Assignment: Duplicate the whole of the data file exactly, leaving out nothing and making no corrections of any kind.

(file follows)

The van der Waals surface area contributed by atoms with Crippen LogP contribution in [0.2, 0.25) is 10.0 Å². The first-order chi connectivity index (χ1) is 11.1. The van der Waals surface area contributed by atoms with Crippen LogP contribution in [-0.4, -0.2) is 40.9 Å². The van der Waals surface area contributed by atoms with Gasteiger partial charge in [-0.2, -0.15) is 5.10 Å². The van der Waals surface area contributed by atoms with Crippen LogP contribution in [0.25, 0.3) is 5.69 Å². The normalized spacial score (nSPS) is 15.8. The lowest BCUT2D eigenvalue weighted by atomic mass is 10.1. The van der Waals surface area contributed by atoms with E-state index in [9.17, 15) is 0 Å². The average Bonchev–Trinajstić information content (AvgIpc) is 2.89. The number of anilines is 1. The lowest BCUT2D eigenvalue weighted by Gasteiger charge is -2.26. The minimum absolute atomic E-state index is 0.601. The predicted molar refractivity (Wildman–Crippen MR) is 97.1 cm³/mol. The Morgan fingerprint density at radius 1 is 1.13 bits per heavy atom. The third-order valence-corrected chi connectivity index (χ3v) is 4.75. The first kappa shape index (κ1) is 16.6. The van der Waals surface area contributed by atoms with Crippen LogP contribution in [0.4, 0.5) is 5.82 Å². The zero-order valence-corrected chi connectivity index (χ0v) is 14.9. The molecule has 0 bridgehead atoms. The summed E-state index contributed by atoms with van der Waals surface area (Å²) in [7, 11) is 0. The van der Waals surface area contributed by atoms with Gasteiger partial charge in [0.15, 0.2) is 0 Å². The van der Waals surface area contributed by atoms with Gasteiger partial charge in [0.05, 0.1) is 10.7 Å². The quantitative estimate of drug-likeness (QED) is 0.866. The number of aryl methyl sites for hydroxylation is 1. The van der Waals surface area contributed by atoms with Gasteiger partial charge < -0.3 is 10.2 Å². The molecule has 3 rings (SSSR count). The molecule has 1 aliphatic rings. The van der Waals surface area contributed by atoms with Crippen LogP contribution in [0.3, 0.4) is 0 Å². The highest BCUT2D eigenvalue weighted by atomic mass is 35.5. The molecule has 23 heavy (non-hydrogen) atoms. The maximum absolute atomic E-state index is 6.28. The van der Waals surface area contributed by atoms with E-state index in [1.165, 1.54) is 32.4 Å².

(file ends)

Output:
The van der Waals surface area contributed by atoms with Crippen LogP contribution in [0.2, 0.25) is 10.0 Å². The first-order chi connectivity index (χ1) is 11.1. The van der Waals surface area contributed by atoms with Crippen LogP contribution in [-0.4, -0.2) is 40.9 Å². The van der Waals surface area contributed by atoms with Gasteiger partial charge in [-0.2, -0.15) is 5.10 Å². The van der Waals surface area contributed by atoms with Crippen LogP contribution in [0.25, 0.3) is 5.69 Å². The normalized spacial score (nSPS) is 15.8. The lowest BCUT2D eigenvalue weighted by atomic mass is 10.1. The van der Waals surface area contributed by atoms with E-state index in [9.17, 15) is 0 Å². The average Bonchev–Trinajstić information content (AvgIpc) is 2.89. The number of anilines is 1. The lowest BCUT2D eigenvalue weighted by Gasteiger charge is -2.26. The minimum absolute atomic E-state index is 0.601. The predicted molar refractivity (Wildman–Crippen MR) is 97.1 cm³/mol. The Morgan fingerprint density at radius 1 is 1.13 bits per heavy atom. The third-order valence-corrected chi connectivity index (χ3v) is 4.75. The first kappa shape index (κ1) is 16.6. The van der Waals surface area contributed by atoms with Crippen LogP contribution in [0.4, 0.5) is 5.82 Å². The zero-order valence-corrected chi connectivity index (χ0v) is 14.9. The molecule has 0 bridgehead atoms. The summed E-state index contributed by atoms with van der Waals surface area (Å²) in [7, 11) is 0. The van der Waals surface area contributed by atoms with Gasteiger partial charge in [0.15, 0.2) is 0 Å². The van der Waals surface area contributed by atoms with Gasteiger partial charge in [0.05, 0.1) is 10.7 Å². The quantitative estimate of drug-likeness (QED) is 0.866. The number of aryl methyl sites for hydroxylation is 1. The van der Waals surface area contributed by atoms with Gasteiger partial charge < -0.3 is 10.2 Å². The molecule has 3 rings (SSSR count). The molecule has 1 aliphatic rings. The van der Waals surface area contributed by atoms with Crippen LogP contribution in [0.3, 0.4) is 0 Å². The highest BCUT2D eigenvalue weighted by atomic mass is 35.5. The molecule has 23 heavy (non-hydrogen) atoms. The maximum absolute atomic E-state index is 6.28. The van der Waals surface area contributed by atoms with E-state index in [1.165, 1.54) is 32.4 Å².